As much as I like this album for its refreshing feel, it’s not without it’s cons. The Statik-produced “No. 99” falters mostly because of the beat. It sounds too derivative of “Scenario” by A Tribe Called Quest with the drum programming. Joey’s come-up, the central lyrical theme of the album, is a con and a pro. He’s a young buck, not yet an adult, with raw talent that’s honed, but not to its utmost. He raps well about what he knows, has sufficient articulation and imagination to be lyrically agile, but has some time before he reaches his potential. “Nigga Like Me” is autobiographical and features both B.J. the Chicago Kid as well as posthumous production from J. Dilla (with co-production by The Roots). While Joey rocks the beat pretty good, it sounds like a leftover Slum Village track. Not a bad thing, but merely an observation. DJ Premier produces one track, “Paper Trail$”. It has the classic Premo sound with the record cuts, scratched-in lyrics, and urban atmosphere all around. One of the most creative tracks is “Piece of Mind”. Taking a page from “One Love” by Nas, Joey raps to a jailed friend over a prison-phone conversation about his current state of life and thoughts. “Christ Conscious”, the second official single, has plenty of Joey’s aggressive rhymes, going in on it until he reaches the level of the song’s title. He also has sparse guest appearances on here. Fellow NYC rapper Action Bronson makes an appearance on “Run Up On”, but Joey holds his debut down by himself for the majority.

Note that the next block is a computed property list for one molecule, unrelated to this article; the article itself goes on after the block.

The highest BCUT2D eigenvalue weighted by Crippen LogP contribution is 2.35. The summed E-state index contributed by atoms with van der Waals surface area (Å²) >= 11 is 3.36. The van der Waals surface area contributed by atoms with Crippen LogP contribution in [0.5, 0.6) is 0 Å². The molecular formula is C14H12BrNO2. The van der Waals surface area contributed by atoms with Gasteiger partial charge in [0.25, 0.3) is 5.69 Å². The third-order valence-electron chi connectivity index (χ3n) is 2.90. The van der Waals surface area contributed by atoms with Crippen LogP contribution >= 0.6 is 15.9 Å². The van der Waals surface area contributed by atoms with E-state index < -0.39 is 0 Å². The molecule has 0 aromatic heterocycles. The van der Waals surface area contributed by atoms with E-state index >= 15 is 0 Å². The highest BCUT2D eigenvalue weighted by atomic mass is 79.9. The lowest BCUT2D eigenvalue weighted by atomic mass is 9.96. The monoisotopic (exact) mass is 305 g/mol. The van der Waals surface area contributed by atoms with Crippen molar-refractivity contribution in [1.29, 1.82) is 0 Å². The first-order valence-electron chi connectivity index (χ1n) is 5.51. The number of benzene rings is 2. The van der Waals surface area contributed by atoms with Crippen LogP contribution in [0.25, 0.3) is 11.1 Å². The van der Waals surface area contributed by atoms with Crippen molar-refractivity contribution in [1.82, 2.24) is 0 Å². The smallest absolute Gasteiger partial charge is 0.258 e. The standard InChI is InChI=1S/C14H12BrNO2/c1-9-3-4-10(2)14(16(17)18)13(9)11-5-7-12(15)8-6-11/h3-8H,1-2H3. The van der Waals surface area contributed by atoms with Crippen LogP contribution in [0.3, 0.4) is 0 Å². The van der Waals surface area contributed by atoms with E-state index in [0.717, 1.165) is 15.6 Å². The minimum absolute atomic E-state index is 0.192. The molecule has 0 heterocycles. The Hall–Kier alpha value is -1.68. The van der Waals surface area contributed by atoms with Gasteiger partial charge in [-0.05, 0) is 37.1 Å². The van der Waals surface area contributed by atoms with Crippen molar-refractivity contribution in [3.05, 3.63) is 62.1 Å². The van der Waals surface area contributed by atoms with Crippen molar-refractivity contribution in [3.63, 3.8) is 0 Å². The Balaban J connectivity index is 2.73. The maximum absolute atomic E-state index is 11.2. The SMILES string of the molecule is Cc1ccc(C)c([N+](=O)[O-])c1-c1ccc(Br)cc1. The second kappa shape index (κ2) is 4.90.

The album’s closer, “Teach Me” has the most commercial appeal and the differs in terms of technique and flow. Considering the topic is dancing, I’d imagine that it’s bound to make its way into the clubs, or the radio at least. Joey uses Canadian singer Kiesza for the hook and he utilizes a double-time flow for his verses. The beat, produced by Chuck Strangers & ASTR, has jazzy-vibe incorporated into its fast-paced swing-style:
There have been many would-be usurpers to the throne of New York. Almost 10 years ago, it was between Saigon and Papoose, but both failed to deliver anything worthy of being New York’s rightful heir. Does that title belong to Joey Bada$$? No. The Brooklyn emcee has shown to be more like Nate Grey or Rachel Summers than the New York heavyweights equivalent to Charles Xavier: They’ve got experience and mastery, while Joey has youth and much untapped potential. Nonetheless “B4.DA.$$” is a step in the right direction in New York hip-hop getting the attention and validation it has long been denied.